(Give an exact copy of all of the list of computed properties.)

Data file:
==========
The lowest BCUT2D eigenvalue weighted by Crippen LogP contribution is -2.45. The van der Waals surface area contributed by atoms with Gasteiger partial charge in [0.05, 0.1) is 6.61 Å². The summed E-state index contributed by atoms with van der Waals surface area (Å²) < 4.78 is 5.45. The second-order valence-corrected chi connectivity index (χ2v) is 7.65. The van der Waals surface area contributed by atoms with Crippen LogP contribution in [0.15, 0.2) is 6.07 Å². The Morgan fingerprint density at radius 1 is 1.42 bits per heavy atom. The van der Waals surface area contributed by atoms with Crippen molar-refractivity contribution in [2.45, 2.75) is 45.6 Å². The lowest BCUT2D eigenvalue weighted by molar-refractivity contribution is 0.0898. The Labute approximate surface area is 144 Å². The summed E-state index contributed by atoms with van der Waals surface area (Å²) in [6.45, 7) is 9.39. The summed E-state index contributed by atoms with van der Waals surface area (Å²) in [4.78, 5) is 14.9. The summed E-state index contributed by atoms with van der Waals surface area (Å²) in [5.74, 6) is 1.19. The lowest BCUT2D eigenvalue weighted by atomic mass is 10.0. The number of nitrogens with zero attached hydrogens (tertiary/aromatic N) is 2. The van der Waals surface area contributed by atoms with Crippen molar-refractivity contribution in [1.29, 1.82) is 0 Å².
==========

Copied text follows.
The lowest BCUT2D eigenvalue weighted by Crippen LogP contribution is -2.45. The van der Waals surface area contributed by atoms with Gasteiger partial charge in [0.05, 0.1) is 6.61 Å². The summed E-state index contributed by atoms with van der Waals surface area (Å²) < 4.78 is 5.45. The second-order valence-corrected chi connectivity index (χ2v) is 7.65. The van der Waals surface area contributed by atoms with Crippen LogP contribution in [0.15, 0.2) is 6.07 Å². The Morgan fingerprint density at radius 1 is 1.42 bits per heavy atom. The van der Waals surface area contributed by atoms with Crippen molar-refractivity contribution in [2.45, 2.75) is 45.6 Å². The lowest BCUT2D eigenvalue weighted by molar-refractivity contribution is 0.0898. The Labute approximate surface area is 144 Å². The summed E-state index contributed by atoms with van der Waals surface area (Å²) in [6.45, 7) is 9.39. The summed E-state index contributed by atoms with van der Waals surface area (Å²) in [4.78, 5) is 14.9. The summed E-state index contributed by atoms with van der Waals surface area (Å²) in [5.74, 6) is 1.19. The lowest BCUT2D eigenvalue weighted by atomic mass is 10.0. The number of nitrogens with zero attached hydrogens (tertiary/aromatic N) is 2. The van der Waals surface area contributed by atoms with Crippen molar-refractivity contribution in [1.29, 1.82) is 0 Å².